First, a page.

In Europe, where infection rates and death tolls have significantly tailed off, millions of people have begun emerging from lockdown
The United States logged a second consecutive day of fewer than 900 coronavirus deaths, as the World Health Organization (WHO) hailed global progress but warned of the need for "extreme vigilance" against a second wave.
Optimism was tempered by the increasingly dire economic situation, with Boeing's chief executive warning a major US airline would likely go under because of the pandemic, as jobs vanish and businesses go to the wall.
The virus has now killed more than 285,000 people, according to a tally compiled by AFP. The number of infections has surpassed 4.1 million.
Infection rates in many countries have started to slow, the WHO noted, with weeks of lockdown paying dividends.
"The good news is that there has been a great deal of success in slowing the virus and ultimately saving lives," WHO Director-General Tedros Adhanom Ghebreyesus told a virtual briefing.
But the global health body warned of a second wave of transmission, with emergencies chief Michael Ryan lamenting that some governments were choosing to "drive through this blind" by not ramping up capacity to test and trace.
Swathes of the US have opened up in recent days, despite warnings that the virus is not fully under control in the world's worst-hit country.
There was some qualified good news for Americans on Monday, with a tally showing 830 deaths in 24 hours — a second consecutive day of fewer than 900.
Nevertheless, more than 80,000 people are known to have died from the disease since it hit America's shores.
The true human cost could be much higher.
In a study, the US Centers for Disease Control and Prevention said the number of dead in worst-hit New York could be around 30% more than the official toll.
White House fears
The virus appeared to have gained a foothold in the White House over the weekend, with a second confirmed case in the West Wing.
Staff there were told Monday they had to wear masks at work, and Trump said he might limit contact with his deputy after an aide to Vice President Mike Pence tested positive.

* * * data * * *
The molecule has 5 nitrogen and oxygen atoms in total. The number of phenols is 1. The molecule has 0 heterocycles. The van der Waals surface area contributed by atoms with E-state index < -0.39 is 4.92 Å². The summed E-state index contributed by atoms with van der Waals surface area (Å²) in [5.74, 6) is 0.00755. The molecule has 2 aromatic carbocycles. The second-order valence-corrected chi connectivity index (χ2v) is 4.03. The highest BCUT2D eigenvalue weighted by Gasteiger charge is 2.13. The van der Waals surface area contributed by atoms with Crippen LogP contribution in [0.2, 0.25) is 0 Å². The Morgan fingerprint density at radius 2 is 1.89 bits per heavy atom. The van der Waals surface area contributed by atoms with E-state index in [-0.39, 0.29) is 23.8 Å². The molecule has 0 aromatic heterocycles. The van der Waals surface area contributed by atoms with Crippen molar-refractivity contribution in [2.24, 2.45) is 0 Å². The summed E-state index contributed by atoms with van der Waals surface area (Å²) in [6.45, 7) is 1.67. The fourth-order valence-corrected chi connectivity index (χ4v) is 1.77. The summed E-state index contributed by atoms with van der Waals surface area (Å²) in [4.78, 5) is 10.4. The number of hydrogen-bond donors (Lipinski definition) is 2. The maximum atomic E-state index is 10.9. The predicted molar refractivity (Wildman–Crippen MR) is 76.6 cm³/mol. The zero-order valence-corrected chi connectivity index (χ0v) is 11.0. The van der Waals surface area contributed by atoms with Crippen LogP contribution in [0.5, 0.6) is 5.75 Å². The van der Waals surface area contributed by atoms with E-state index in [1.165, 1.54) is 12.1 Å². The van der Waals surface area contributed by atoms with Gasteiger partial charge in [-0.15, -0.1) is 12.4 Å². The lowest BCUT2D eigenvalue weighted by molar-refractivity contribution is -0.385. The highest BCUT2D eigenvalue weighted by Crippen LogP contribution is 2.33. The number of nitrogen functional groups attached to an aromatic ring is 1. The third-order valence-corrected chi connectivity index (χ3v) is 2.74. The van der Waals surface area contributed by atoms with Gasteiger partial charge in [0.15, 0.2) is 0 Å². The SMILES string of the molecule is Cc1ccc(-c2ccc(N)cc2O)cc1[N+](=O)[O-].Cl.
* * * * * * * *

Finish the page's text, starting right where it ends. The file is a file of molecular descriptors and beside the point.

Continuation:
"We can talk on the phone," he said of Pence. "He tested negative, so we have to understand that, but he comes into contact with a lot of people."
Trump, who is desperately seeking to reboot the economy ahead of the November election, said the US was making "tremendous strides" in ramping up testing and the number of virus infections is "coming down very rapidly."
He said it was essential to get the country reopened. "The people want our country open.”
In California, which retains many of the restrictions dispensed with by other states, Tesla's outspoken boss Elon Musk said he would defy local rules and get his plant back in action.
"Tesla is restarting production today against Alameda County rules," Musk said in a tweet.
"I will be on the line with everyone else. If anyone is arrested, I ask that it only be me."
Tens of millions of people have lost their jobs around the world in shutdowns designed to limit the spread of the coronavirus.
Industry chiefs say the economic impact could be disastrous.
"It's most likely," Boeing CEO David Calhoun told a reporter when asked if a major US airline could go bust over the coming months.
"You know something will happen in September," Calhoun said. "Traffic levels will not be back to 100%, they won't even be back to 25."
In Europe, where infection rates and death tolls have significantly tailed off, millions of people have begun emerging from lockdown.
The French were able to venture outdoors without filling in a permit for the first time in nearly eight weeks on Monday, and some shops reopened their doors.
The wide boulevards of the Champs-Elysees in Paris were once again back to life with shoppers waiting patiently to make purchases.
Spaniards revelled in being able to visit outdoor terraces and cafes after months under one of the world's toughest lockdowns, although virus hotspots such as Madrid and Barcelona remain under wraps.
"It's very emotional, almost as if we were opening for the first time," said a smiling Raffa Olivier, after setting up tables outside his ice-cream parlour for the first time in two months in the Spanish seaside town of Tarragona.
Shopping strips were once again populated in Greece, while in other parts of Europe — from the Netherlands to Switzerland and Croatia — youngsters headed back to the classroom after weeks at home.
In Asia, normal life was also getting back on track with trains restarting in India later on Tuesday.
Shanghai Disneyland reopened at the start of the week, and many workers returned to offices in Hong Kong.
The resurgence of activity came despite a scare on Monday when China and South Korea both reported a spike in new infections.
But China had no new domestic cases on Tuesday and for the 27th consecutive day there were no deaths.
There was also light at the end of the tunnel for sports fans.
Italian football's Serie A clubs are set to return to team training from May 18, and Germany's Bundesliga will kick off on Saturday — but without fans.
"It's a good feeling. We are now looking forward to being able to resume playing," said Bayern chairman Karl-Heinz Rummenigge.
It is "an important and wonderful signal for the Bundesliga."